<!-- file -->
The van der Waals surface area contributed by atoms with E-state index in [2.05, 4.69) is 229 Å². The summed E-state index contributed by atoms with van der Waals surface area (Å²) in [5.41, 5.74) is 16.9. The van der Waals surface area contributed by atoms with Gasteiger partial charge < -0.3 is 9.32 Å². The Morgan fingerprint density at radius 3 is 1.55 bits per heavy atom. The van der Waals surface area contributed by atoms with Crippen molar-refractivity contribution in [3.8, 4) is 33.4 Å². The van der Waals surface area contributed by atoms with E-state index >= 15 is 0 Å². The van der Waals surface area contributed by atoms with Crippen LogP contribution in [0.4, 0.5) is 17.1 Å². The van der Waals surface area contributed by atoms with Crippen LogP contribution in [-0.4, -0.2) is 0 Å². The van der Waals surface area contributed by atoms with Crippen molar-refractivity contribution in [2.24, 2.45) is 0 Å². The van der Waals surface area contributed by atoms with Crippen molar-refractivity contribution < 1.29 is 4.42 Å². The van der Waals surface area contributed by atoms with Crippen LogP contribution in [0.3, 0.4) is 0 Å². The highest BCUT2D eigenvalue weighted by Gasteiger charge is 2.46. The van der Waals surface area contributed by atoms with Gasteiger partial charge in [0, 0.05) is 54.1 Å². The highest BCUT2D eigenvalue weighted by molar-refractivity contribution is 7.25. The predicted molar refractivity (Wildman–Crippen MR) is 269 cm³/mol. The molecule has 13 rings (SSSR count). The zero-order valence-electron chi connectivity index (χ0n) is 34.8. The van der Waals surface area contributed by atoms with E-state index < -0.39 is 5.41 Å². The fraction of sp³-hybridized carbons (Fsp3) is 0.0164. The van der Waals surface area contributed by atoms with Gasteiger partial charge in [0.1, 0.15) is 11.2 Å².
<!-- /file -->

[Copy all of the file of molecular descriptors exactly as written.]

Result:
The van der Waals surface area contributed by atoms with E-state index in [2.05, 4.69) is 229 Å². The summed E-state index contributed by atoms with van der Waals surface area (Å²) in [5.41, 5.74) is 16.9. The van der Waals surface area contributed by atoms with Gasteiger partial charge < -0.3 is 9.32 Å². The Morgan fingerprint density at radius 3 is 1.55 bits per heavy atom. The van der Waals surface area contributed by atoms with Crippen molar-refractivity contribution in [3.8, 4) is 33.4 Å². The van der Waals surface area contributed by atoms with E-state index >= 15 is 0 Å². The van der Waals surface area contributed by atoms with Crippen LogP contribution in [0.4, 0.5) is 17.1 Å². The van der Waals surface area contributed by atoms with Crippen LogP contribution in [-0.4, -0.2) is 0 Å². The van der Waals surface area contributed by atoms with Crippen molar-refractivity contribution in [2.24, 2.45) is 0 Å². The van der Waals surface area contributed by atoms with Crippen molar-refractivity contribution < 1.29 is 4.42 Å². The van der Waals surface area contributed by atoms with Crippen LogP contribution in [0.3, 0.4) is 0 Å². The highest BCUT2D eigenvalue weighted by Gasteiger charge is 2.46. The van der Waals surface area contributed by atoms with Gasteiger partial charge in [0, 0.05) is 54.1 Å². The highest BCUT2D eigenvalue weighted by molar-refractivity contribution is 7.25. The predicted molar refractivity (Wildman–Crippen MR) is 269 cm³/mol. The molecule has 13 rings (SSSR count). The zero-order valence-electron chi connectivity index (χ0n) is 34.8. The van der Waals surface area contributed by atoms with E-state index < -0.39 is 5.41 Å². The fraction of sp³-hybridized carbons (Fsp3) is 0.0164. The van der Waals surface area contributed by atoms with Gasteiger partial charge in [0.1, 0.15) is 11.2 Å².